The supermoto season is drawing near. As I prepare to swap the ice tires with the motocross tires, I can’t help but reflect on how mild this winter has been in southwestern Ontario. The lack of ice has pushed me indoors to ride motocross to stay sharp. That got me thinking about tires, and how I have used different brands over the years with varying degrees of success. One sure thing is that tire selection is as varied as rider personality. Each tire has similar characteristics, but is very individual in how it grips the track and how it behaves through its usable life. A supermoto-specific tire is a lot like a road racing slick, albeit with a light, flexible carcass designed for less horsepower and a lighter bike.
It is shocking to think that the small, sometimes toonie-sized contact patch is all that we have to use for traction on our motorcycles. The contact patch is the portion of a bike’s tire that is in actual contact with the road surface. The size of contact patch does vary depending on tire pressure and weight distribution; a lower tire pressure results in a larger contact patch. Similarly, weight transfer during braking or accelerating can affect the size of the contact patch.
The temperature of the tire also plays a huge part in the traction available at any given time. Tire manufacturers have recommended tire pressures when the tire is up to temperature. It’s always best to set and adjust tire pressures after riding, to tailor for feel and grip. Ambient temperatures will determine track surface temperature and, along with friction, will ultimately affect tire temperature.
Like I stated earlier, I have used many different brands of tires. When I first started riding, like most of us, money (or lack thereof) was the largest determining factor in the selection of my tires. Supermoto is great for beginners because one can expect to use one set of tires all season. A set of slicks and maybe, just in case, a set of rain tires can give you that extra bit of grip, and security on rainy days. A rain tire is grooved and the compound incorporates silica to improve wet grip as well as the tire’s ability to get up to temperature quickly.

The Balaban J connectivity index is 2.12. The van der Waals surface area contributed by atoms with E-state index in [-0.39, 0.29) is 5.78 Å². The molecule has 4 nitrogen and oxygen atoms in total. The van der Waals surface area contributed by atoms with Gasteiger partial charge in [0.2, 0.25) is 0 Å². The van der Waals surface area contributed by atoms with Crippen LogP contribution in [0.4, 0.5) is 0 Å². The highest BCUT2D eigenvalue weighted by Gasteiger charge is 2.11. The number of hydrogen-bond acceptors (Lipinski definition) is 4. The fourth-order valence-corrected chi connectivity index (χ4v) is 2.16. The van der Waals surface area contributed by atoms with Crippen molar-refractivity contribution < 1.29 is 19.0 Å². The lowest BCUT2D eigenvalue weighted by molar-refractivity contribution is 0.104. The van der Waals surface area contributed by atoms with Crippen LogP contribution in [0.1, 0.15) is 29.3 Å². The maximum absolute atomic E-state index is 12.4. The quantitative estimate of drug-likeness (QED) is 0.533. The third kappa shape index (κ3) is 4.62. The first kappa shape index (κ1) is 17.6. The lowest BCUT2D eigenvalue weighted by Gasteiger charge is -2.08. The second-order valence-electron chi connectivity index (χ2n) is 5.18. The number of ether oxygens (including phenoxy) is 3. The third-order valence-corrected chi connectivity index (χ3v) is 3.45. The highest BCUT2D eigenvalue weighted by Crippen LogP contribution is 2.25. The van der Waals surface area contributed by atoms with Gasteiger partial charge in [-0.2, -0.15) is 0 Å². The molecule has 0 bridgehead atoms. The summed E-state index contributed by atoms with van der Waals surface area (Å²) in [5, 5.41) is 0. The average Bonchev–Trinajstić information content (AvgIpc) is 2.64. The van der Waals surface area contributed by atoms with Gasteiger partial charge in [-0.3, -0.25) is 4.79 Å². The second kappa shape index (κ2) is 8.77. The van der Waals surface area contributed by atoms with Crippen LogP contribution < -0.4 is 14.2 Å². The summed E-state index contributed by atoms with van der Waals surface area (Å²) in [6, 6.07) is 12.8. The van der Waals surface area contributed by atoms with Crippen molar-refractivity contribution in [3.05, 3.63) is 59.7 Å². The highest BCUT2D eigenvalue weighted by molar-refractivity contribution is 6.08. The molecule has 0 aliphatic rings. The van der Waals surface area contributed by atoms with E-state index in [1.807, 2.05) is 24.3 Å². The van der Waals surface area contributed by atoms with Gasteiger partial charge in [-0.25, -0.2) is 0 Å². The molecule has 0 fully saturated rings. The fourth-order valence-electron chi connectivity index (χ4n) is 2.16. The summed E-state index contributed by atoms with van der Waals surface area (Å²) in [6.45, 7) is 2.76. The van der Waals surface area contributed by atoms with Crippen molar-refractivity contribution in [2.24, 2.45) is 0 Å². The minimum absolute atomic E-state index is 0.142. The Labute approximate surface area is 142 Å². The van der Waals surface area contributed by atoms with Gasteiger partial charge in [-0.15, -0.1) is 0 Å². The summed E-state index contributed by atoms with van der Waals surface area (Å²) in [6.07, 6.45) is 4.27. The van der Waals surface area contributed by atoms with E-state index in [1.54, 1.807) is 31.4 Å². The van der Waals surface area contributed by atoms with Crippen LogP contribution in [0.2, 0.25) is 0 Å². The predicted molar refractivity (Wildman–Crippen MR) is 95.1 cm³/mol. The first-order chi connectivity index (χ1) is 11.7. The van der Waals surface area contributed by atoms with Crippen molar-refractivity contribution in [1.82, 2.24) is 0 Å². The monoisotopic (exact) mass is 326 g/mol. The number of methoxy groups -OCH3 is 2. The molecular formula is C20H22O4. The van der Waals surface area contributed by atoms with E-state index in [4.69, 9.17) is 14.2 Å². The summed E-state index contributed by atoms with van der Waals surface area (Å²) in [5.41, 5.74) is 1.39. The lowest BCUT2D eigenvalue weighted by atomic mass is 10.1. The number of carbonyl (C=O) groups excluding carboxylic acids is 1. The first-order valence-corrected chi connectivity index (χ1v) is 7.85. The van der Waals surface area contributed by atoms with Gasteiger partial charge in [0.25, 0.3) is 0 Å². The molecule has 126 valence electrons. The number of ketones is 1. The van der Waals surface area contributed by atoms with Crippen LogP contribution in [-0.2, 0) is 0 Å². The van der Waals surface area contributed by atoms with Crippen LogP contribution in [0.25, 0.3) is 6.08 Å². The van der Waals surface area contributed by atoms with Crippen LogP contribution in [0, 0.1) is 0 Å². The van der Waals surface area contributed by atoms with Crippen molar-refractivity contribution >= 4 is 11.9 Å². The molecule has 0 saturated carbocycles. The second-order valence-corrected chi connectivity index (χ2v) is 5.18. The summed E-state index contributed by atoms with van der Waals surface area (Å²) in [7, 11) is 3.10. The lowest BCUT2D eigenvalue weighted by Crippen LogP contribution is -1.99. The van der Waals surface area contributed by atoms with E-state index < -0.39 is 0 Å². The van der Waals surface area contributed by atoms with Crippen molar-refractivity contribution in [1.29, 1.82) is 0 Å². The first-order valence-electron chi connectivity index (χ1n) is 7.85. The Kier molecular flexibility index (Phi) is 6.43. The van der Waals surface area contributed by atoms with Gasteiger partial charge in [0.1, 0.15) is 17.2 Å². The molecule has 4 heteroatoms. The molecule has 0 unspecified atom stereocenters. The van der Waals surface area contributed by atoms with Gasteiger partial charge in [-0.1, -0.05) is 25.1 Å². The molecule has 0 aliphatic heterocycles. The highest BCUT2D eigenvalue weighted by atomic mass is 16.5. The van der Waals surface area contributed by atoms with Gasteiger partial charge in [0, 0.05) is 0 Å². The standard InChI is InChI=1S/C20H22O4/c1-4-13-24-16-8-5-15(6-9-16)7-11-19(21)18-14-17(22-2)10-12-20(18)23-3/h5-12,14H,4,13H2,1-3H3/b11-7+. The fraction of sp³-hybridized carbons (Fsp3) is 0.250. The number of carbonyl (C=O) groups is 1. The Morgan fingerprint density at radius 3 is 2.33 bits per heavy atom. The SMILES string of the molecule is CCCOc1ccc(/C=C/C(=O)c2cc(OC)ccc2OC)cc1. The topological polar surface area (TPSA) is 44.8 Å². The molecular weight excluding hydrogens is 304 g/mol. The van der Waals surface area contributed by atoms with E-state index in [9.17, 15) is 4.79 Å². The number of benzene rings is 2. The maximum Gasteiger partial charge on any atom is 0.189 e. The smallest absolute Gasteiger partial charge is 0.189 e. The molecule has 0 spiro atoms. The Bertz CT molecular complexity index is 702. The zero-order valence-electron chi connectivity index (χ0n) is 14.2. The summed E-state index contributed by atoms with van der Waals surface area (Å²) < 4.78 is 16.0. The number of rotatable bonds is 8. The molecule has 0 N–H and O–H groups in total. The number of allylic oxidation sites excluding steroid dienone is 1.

Manufacturers such as Shinko, Maxxis, Bridgestone, Dunlop, Michelin and Goldentyre all produce a supermoto-specific tire. Goldentyre is the new control tire for the USA Pro Supermoto for the next three years. The Canadian Goldentyre distributor is GP Moto out of Kamloops, BC. They have tires for the upcoming season if anyone wants to check them out. From what I have read in forums, they perform like the Michelins or Dunlops, with identical grip and feedback and a slow wear through the tire’s lifespan.
All manufacturers make a few optional compounds with different grip levels and wear rates; this allows you to select the appropriate tire, depending on ambient temperature and asphalt type, to ensure optimum results. The best way to determine what you need is to speak with your knowledgeable tire distributor and fellow racers at the track.